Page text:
Between the racist and non-racist believers are a large number of "Odinists until release" who join in meetings and make offerings to the gods at blots less for spirituality than to break up the boredom and isolation of prison life. "They've got plenty of time on their hands. There's also the practicality of it. It gets you out of [your] cell, there may be food and drink available," says Blazak.
Sanchez, the Texas prisons' security coordinator, adds, "We have had Odinists for quite awhile. You have to look at the historical basis. Aryan groups are looking for anything that would be beneficial and a place where no one will stop them from meeting. They've always tried to use a religion that somebody can bond with."
Rune Stones or Gang Signs?
After a two-year lawsuit, the Texas Department of Corrections is negotiating with an inmate who is seeking the right to lead his own Asatru group service and use rune stones, a set of 24 small blocks or stones carved with ancient symbols that make up an alphabet. Sanchez is wary of both developments. "Not all of our officers are trained to look at runic codes," he says. "We had a guy out there who was ABT, Aryan Brotherhood of Texas – that's what he had in runic type writing on a tattoo. The guy was able to make it out there in general population [and not be segregated as a gang member] because the officer did not recognize the runic symbols." Prisons that use the rune-stone-as-gang-sign policy to deny access to Odinists have had little sway with courts, most of whom cite the large presence of Muslim, Jewish and Latino inmates who use Arabic, Hebrew and Spanish in their services.
Donald Rothstein, who has spent more than 20 years investigating security-threat groups for the Minnesota corrections system, said that Odinist religious services, just like any religious group meeting, provide an opportunity for him and his colleagues to gain intelligence on security threats. Asatru or Odinist inmates are allowed to meet for group worship in four of the state's prison facilities, and they are monitored when they do. "If for some reason white supremacist inmates are having an action [and] fifty of them show up – say that's five times the normal service — we know something is going on." Rothstein says Minnesota inmates are observed based on behavior, not for gang or religious affiliation.
Not all racist forms of Asatru are so difficult to decode. In Maine, inmate Dale Wood, who referred to himself as the "gothi," or leader, of his Asatru group, sued the state's prison system after his group was disbanded by correctional officers. While inspecting the group's religious lockers, authorities found pictures of Hitler, swastikas and the Ten Commandments from "Wotansvolk Wisdom for Aryan Man," a violently racist revision of Jesus' parables whose fifth commandment reads: "Cut off ZOG's head and feed it to the dogs. Government beyond the consent of the governed is tyranny and theft; obedience to tyranny is slavery."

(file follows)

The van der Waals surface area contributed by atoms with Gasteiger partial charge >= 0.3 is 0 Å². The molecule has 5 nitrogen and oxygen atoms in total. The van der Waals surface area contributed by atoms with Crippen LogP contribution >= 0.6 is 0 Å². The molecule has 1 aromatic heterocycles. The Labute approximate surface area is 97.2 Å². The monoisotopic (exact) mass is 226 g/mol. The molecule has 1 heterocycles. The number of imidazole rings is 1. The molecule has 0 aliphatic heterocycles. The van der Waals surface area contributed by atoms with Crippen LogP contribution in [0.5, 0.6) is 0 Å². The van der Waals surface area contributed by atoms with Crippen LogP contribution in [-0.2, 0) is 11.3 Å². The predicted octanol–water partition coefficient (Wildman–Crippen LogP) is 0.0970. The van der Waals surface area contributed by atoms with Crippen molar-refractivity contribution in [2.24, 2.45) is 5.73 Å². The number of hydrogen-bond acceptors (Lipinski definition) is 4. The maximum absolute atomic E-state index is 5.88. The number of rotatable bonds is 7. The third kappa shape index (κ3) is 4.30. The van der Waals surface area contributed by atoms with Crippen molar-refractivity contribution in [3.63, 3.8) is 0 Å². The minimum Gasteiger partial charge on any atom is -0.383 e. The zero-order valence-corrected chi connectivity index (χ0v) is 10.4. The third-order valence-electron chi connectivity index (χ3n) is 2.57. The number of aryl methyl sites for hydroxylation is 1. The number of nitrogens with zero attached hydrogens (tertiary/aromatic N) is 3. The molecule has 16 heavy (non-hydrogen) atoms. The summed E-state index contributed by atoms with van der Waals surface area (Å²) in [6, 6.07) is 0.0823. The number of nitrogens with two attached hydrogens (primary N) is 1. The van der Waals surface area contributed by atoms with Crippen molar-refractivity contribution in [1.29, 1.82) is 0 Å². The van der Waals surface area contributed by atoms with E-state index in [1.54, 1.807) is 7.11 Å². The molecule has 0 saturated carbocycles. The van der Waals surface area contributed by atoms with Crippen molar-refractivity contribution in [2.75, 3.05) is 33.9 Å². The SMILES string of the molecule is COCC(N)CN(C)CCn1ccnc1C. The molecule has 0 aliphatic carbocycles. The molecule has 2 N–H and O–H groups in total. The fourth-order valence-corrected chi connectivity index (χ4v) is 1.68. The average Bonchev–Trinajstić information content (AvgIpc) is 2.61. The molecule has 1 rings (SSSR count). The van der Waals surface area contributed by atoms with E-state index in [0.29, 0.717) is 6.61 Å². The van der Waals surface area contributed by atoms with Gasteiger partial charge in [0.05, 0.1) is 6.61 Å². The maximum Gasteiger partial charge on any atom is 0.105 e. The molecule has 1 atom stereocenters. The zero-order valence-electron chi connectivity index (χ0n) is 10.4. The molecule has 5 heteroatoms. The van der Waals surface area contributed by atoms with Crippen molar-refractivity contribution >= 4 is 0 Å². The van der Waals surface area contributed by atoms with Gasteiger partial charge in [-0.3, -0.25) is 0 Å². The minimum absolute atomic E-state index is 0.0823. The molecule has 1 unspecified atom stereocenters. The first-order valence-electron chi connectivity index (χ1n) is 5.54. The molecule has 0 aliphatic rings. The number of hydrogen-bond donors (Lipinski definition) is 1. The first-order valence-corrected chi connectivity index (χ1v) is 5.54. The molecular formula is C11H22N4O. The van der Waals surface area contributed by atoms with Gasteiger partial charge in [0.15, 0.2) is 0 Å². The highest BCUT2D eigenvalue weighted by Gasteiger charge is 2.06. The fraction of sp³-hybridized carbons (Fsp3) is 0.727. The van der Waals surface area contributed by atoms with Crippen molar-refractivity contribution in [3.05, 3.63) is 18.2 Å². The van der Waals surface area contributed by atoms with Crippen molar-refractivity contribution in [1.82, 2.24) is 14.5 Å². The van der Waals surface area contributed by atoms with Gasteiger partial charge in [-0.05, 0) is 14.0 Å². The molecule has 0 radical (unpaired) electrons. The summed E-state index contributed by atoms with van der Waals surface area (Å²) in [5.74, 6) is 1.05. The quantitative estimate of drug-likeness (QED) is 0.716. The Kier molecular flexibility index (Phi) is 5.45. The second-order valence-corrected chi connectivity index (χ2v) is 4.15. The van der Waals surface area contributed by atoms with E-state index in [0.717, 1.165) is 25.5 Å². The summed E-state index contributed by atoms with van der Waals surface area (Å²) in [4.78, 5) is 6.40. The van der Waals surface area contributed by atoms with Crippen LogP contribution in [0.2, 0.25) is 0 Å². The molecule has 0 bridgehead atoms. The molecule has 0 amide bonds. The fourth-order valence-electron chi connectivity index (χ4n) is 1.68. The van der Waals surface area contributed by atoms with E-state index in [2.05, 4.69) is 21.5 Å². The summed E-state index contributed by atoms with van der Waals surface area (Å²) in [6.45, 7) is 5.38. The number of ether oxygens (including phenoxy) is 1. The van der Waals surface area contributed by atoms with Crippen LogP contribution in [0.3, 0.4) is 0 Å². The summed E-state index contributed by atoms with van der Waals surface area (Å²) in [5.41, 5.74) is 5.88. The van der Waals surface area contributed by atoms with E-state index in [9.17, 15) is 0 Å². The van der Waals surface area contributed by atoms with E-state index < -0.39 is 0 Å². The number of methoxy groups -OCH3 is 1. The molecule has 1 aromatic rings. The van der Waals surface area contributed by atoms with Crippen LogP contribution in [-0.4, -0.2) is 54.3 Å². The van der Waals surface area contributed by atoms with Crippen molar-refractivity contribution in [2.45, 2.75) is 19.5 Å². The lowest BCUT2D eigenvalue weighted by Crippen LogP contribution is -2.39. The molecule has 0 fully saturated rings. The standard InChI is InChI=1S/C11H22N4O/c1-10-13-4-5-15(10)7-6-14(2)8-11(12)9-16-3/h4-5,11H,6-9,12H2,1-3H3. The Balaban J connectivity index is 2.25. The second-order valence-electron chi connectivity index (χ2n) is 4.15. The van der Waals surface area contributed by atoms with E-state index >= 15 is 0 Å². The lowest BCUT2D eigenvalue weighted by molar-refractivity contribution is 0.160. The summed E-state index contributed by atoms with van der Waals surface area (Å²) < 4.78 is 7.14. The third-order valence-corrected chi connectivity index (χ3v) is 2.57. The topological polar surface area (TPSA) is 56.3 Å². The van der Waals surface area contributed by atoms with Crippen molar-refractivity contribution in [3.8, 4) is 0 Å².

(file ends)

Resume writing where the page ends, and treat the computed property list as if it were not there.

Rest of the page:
"Prior to this time, I and the other prison staff thought that the prison Asatru group was religious group," said a corrections sergeant in a court affidavit. "I determined that the Asatru group at the facility was really a white supremacist gang."
Pagan vs. pagan
Correctional officers aren't the only ones motivated to expose sham Odinist groups. In 2007, Murray, the Asatru leader who consults for the federal prison system, took the unusual step of testifying against Odinist inmates as a paid witness for the State of Ohio. The case, which is still in litigation, is a class action suit led by an Asatru adherent who believes his faith entitles him to more than 60 days a year off work.
"It's a frivolous lawsuit," Murray told the Intelligence Report. "I've written the runic calendar for the federal Bureau of Prisons. There are only 12 recognized holidays." Other neo-pagan groups have called Murray a traitor for his action. Laurel Owen, the Odinist prison volunteer from the Arkansas Ozarks, writes in a how-to guide for outside Odinist volunteers that there are real dangers involved in teaching Odinism to inmates. "Rival gang members will compete for your attention and for a place of leadership. … You may even be asked to join a gang." She adds, "The first day you go in, tell your group that gang affiliations are not your business and that you don't want to know. Tell them the important thing is this: You are there for spiritual reasons, not to front for a gang." Owen believes Odinism is a positive force in inmates' lives and she has even developed an Odinist alternative to Alcoholics Anonymous that is in use at two Texas prisons.
But the questionable motives of Odinist inmates are part of the reason why Murray, for example, now refuses to certify convicts, past or present, as gothis or leaders of Asatru groups. Instead, he is focused on certifying counselors to respond to the growing demand for Asatru and Odinist religious volunteers inside prison.
In Texas, the prison wardens are adapting as well. "We're not looking at Odinists as a group anymore, but we can monitor individuals for gang activity," says Sanchez. "That's important. An Odinist who is a gang member, who monopolizes that religion, he can become a charismatic leader and bond that group and make it a gang. It's important that we stop that before it happens."